Not just Footie

Leazes
Sat. 2nd June, 2001

The area near the football stadium is called Leazes from the the word meaning to glean or gather crops. It is applied to the 51.4 hectares (127 acres) of green pasture near the city centre called Castle Leazes, part of which is now a park, that was granted to the town by King John and later confirmed by Edward III.

Leazes park, the first public recreation ground in the city, was opened on December 23rd 1873. It was recently threatened by the greedy Football Company wanting to plonk a hideous stadium on the leafy acres. This was opposed by residents, and the Football Company had to use its existing site and an adjacent lorry park for its cathedral to the bag of wind.

This is Strawberry Place, leading from the junction of Gallowgate and Barrack Road to Leazes Park Road. It was here that the town gallows was sited, a little distance outside the town walls.

The Strawberry public house has survived the wholesale demolition in this area during the 1970s. The car park behind used to be a bath house, and the site of the nearby Metro station was once St. James' Hall, an arena for boxing, wrestling, and latterly bingo. This earthy pub was the place where I first met Terry Robinson, a 19 year old lad consumed by Marxism and determined to be different. Within 10 years he was dead, killed by AIDS.

Strawberry Place and Stadium
The Strawberry Public House
Strawberry Place, site of St. James' Hall

Those advertising hoardings occupy the site of St. James' Hall, now the location of the Metro Station. Welbar House is in the background. This high rise government block was erected during the 1960s during the brave new world of building steel framed boxes with unremtting rectangular glazing and hard edges. Pictured below is the New Hall in 1965. It was built in 1929 to replace an earlier one erected twenty years earlier. I attended a Trades Union Mass meeting in there during 1975.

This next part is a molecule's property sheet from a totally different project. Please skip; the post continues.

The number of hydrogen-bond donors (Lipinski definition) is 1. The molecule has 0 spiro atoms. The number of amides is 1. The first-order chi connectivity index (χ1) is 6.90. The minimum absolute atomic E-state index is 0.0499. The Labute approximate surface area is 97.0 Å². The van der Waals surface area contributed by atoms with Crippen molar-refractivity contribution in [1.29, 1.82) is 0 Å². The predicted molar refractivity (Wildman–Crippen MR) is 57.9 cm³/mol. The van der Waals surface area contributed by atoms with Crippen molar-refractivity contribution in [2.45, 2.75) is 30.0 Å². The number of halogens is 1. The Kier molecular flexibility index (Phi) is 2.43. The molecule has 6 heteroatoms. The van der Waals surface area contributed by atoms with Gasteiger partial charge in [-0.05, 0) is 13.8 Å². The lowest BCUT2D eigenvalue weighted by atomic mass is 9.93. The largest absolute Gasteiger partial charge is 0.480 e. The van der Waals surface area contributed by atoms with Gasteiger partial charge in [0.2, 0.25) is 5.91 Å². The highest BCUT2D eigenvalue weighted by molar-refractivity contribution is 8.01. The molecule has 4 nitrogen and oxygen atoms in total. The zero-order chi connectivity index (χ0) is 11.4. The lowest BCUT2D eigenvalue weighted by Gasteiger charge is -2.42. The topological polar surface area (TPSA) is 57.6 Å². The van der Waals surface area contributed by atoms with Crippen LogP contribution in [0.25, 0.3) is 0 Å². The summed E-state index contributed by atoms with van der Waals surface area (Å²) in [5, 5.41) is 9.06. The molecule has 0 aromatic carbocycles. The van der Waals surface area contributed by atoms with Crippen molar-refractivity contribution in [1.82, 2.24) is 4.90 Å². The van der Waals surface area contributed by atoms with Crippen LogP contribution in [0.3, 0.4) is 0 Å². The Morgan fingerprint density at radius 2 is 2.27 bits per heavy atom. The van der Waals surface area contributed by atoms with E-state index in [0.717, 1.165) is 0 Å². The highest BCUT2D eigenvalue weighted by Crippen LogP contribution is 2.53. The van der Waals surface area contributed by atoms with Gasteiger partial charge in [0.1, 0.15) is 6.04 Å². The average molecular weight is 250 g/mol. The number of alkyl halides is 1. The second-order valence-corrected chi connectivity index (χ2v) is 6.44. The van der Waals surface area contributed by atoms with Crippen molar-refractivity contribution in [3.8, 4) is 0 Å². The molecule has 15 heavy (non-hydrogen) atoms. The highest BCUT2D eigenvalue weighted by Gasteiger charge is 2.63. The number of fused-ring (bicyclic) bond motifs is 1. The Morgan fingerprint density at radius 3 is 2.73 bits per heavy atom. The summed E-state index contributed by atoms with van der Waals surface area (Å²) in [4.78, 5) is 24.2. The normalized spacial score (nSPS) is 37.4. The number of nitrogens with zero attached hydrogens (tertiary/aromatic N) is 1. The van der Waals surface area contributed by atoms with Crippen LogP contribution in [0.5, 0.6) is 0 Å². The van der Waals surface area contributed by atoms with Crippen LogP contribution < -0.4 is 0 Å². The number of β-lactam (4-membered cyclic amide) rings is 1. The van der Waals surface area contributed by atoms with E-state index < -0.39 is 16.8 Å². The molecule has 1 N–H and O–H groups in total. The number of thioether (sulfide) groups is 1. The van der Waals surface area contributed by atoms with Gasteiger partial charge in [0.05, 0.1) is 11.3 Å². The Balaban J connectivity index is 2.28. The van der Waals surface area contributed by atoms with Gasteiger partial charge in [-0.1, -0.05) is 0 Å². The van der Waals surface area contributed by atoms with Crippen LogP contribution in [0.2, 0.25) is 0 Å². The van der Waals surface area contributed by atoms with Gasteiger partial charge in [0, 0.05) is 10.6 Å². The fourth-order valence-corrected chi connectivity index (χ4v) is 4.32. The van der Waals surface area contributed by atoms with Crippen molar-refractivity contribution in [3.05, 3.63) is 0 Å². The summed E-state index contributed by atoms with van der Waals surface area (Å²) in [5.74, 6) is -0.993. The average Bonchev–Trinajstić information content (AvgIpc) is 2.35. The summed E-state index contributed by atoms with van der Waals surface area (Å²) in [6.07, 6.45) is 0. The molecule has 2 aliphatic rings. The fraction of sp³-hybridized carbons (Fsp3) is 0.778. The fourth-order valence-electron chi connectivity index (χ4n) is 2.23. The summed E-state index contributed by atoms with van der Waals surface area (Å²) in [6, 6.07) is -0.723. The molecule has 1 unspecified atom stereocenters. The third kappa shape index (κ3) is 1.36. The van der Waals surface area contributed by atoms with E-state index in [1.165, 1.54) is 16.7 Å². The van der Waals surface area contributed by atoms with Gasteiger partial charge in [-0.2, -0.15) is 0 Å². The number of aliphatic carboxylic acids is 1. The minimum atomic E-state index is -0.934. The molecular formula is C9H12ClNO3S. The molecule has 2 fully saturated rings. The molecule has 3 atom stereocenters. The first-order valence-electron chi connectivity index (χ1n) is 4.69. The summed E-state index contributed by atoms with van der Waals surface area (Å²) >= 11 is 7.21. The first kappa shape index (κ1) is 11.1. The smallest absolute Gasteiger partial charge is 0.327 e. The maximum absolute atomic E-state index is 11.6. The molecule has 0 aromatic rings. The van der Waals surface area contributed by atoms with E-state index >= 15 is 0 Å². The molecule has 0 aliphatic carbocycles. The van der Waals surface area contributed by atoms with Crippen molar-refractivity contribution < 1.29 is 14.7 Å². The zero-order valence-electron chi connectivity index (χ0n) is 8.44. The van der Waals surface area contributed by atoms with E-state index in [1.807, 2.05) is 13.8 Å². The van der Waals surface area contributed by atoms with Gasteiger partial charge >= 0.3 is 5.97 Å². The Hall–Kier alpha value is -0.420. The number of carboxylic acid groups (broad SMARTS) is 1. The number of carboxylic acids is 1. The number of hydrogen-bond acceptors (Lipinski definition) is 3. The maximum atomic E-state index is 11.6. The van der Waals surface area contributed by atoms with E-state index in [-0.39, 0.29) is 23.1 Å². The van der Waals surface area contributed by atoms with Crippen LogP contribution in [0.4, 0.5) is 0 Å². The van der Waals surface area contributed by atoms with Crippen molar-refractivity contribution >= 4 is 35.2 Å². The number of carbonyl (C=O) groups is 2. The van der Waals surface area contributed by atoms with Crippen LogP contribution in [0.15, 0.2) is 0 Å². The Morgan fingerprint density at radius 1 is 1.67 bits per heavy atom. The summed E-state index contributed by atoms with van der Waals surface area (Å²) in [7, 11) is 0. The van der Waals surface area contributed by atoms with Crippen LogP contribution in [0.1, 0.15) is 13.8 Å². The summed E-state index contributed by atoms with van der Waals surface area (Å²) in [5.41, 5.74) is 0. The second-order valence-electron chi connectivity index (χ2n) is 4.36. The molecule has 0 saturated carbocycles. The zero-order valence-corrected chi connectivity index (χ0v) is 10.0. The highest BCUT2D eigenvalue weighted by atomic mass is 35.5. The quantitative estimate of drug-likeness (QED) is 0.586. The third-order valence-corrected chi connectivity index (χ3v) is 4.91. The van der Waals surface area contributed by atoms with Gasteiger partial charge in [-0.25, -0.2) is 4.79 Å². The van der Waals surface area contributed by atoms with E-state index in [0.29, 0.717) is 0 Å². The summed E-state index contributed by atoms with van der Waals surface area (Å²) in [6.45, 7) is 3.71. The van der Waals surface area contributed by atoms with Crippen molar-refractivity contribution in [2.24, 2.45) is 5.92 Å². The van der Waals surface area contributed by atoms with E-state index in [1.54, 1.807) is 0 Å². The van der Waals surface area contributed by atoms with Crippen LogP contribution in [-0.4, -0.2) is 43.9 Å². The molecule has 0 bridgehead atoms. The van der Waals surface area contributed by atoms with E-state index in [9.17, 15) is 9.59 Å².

St. James' Hall, 1965

© Newcastle City Libraries

That little car park is on the junction of Strawberry Place and Leazes Park Road. Thanks to the removal of the corner property we can have a grand view of John Johnstone's 1880 synagogue building. The Jewish congregation moved to other premises during the 1970s and the building was put to use as a hippy-ish shopping arcade until a fire gutted the interior in 1990. Restoration was completed by 1996 and it is now used for student accommodation.

The further northern stretch of Leazes Park Road contains Victorian housing, now used as small business premises. Those car standing areas were small secluded gardens, and those small windowed upper storey rooms housed the servants.

Leazes Park Road synagogue
Leazes Park Road, housing
The Pumphrey House, 1908

Here is similar housing, at Summerhill Grove where Emma and Thomas Pumphrey pose seated for a photo in 1908. They were a successful Quaker family making their fortune from a grocery and tea dealing business. They are remembered today for the continuing coffee importing and roasting business. Occupants like these would have been the first customers for electric light and new fangled devices like vacuum cleaners, washing machines and motor cars.

Housing of this sort was the preserve of the middle-class, and was largely turned into multiple occupancy flats or commercial offices after the first World War.

© 1999 Tyne & Wear Archive Service